Fetal glucocorticoid overexposure is a key mechanism linking early development with later life disease. In humans, low birthweight associates with increased fasting cortisol, hypothalamic-pituitary-adrenal (HPA) axis reactivity and with cardiovascular risk and cognitive decline. As there are sex differences in these adult diseases, we hypothesised that there may be sex differences in programming of the HPA axis in response to prenatal stressors. We conducted a systematic review following Meta-analysis of Observational Studies in Epidemiology (MOOSE) and Preferred Reporting Items for Systematic Reviews and Meta-analyses (PRISMA) guidelines. The literature search was conducted using Embase, Medline, and Web of Science to October 2016. We included studies related to sex differences, prenatal exposures, and the HPA axis. We excluded studies investigating specific disease states. There were no exclusions related to study design. The 23 included studies investigated the consequences of low birth weight, preterm birth and the maternal stressors of asthma, psychosocial stress and glucocorticoid medications on HPA axis outcomes of placental glucocorticoid biology and offspring HPA axis function in early- and later-life. Female offspring exposed to stressors had increased HPA axis reactivity, compared to males. Further, the female placenta increased its permeability to maternal glucocorticoids following maternal stress with changes in the expression of 11β-hydroxysteroid dehydrogenase enzymes in response to maternal glucocorticoid exposure or asthma. Among males there was some evidence of altered diurnal cortisol secretion. We conclude that although there is some evidence of male vulnerability leading to altered diurnal cortisol secretion, the female HPA axis is more vulnerable to programming, particularly in terms of its reactivity; this suggests a mechanism underlying sex differences in later life diseases.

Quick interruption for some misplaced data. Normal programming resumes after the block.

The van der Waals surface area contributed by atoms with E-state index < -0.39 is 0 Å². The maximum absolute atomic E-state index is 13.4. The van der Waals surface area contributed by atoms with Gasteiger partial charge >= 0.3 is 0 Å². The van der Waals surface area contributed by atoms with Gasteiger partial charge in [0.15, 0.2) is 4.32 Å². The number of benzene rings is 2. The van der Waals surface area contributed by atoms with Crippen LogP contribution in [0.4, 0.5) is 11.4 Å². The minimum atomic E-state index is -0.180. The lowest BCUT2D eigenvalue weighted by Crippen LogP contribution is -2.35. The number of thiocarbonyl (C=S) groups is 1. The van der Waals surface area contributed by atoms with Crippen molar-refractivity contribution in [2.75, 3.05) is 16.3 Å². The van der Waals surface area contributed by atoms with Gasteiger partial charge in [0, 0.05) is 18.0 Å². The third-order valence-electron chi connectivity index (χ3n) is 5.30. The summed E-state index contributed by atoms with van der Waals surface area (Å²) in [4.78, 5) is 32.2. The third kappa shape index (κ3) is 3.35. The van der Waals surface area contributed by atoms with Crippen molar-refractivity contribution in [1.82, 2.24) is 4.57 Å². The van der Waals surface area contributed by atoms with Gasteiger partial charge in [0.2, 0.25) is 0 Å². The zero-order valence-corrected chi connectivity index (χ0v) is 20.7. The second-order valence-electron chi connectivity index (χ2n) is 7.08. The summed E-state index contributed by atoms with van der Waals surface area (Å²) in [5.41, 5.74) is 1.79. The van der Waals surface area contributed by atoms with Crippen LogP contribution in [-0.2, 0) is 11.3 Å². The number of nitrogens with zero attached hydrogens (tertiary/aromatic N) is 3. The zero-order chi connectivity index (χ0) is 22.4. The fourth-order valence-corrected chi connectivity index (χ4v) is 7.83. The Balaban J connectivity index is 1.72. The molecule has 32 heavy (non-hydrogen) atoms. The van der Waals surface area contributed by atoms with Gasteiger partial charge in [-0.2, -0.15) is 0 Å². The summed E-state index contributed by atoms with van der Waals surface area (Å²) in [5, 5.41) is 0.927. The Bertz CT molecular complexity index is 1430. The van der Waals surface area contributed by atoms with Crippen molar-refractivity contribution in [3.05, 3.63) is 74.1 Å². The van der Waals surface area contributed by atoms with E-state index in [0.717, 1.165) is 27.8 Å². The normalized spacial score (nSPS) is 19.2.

|Journal||Journal of Developmental Origins of Health and Disease|
|Early online date||20 Jan 2017|
|Publication status||E-pub ahead of print - 20 Jan 2017|